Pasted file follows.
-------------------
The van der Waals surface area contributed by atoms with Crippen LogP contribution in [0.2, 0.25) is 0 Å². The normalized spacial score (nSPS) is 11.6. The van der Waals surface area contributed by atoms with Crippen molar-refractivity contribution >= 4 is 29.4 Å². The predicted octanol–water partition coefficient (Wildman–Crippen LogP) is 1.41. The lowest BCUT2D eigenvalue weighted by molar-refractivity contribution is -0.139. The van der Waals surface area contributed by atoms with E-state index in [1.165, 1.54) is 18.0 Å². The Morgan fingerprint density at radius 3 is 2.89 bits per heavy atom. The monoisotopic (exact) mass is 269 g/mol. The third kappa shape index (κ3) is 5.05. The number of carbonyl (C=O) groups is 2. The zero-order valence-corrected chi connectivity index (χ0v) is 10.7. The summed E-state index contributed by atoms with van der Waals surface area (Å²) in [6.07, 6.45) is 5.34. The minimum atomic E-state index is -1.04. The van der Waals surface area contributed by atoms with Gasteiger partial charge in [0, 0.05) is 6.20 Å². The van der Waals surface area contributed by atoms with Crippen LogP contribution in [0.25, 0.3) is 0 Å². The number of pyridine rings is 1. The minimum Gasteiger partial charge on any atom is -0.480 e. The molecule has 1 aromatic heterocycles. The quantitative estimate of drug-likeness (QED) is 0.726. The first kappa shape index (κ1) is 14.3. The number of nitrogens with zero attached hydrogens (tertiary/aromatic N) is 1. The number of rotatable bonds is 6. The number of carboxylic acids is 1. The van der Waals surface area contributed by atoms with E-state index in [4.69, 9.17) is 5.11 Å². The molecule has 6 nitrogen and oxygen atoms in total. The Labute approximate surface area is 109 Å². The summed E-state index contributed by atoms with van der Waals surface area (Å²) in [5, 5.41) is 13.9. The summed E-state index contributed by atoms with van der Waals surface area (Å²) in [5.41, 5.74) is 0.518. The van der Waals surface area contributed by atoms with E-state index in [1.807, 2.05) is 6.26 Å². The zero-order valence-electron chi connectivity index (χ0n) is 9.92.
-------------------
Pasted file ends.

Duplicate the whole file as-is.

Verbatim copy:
The van der Waals surface area contributed by atoms with Crippen LogP contribution in [0.2, 0.25) is 0 Å². The normalized spacial score (nSPS) is 11.6. The van der Waals surface area contributed by atoms with Crippen molar-refractivity contribution >= 4 is 29.4 Å². The predicted octanol–water partition coefficient (Wildman–Crippen LogP) is 1.41. The lowest BCUT2D eigenvalue weighted by molar-refractivity contribution is -0.139. The van der Waals surface area contributed by atoms with E-state index in [1.165, 1.54) is 18.0 Å². The Morgan fingerprint density at radius 3 is 2.89 bits per heavy atom. The monoisotopic (exact) mass is 269 g/mol. The third kappa shape index (κ3) is 5.05. The number of carbonyl (C=O) groups is 2. The zero-order valence-corrected chi connectivity index (χ0v) is 10.7. The summed E-state index contributed by atoms with van der Waals surface area (Å²) in [6.07, 6.45) is 5.34. The minimum atomic E-state index is -1.04. The van der Waals surface area contributed by atoms with Gasteiger partial charge in [0, 0.05) is 6.20 Å². The van der Waals surface area contributed by atoms with Crippen LogP contribution in [0.25, 0.3) is 0 Å². The number of pyridine rings is 1. The minimum Gasteiger partial charge on any atom is -0.480 e. The molecule has 1 aromatic heterocycles. The quantitative estimate of drug-likeness (QED) is 0.726. The first kappa shape index (κ1) is 14.3. The number of nitrogens with zero attached hydrogens (tertiary/aromatic N) is 1. The number of rotatable bonds is 6. The number of carboxylic acids is 1. The van der Waals surface area contributed by atoms with E-state index in [4.69, 9.17) is 5.11 Å². The molecule has 6 nitrogen and oxygen atoms in total. The Labute approximate surface area is 109 Å². The summed E-state index contributed by atoms with van der Waals surface area (Å²) in [5, 5.41) is 13.9. The summed E-state index contributed by atoms with van der Waals surface area (Å²) in [5.41, 5.74) is 0.518. The van der Waals surface area contributed by atoms with E-state index in [1.807, 2.05) is 6.26 Å². The zero-order valence-electron chi connectivity index (χ0n) is 9.92.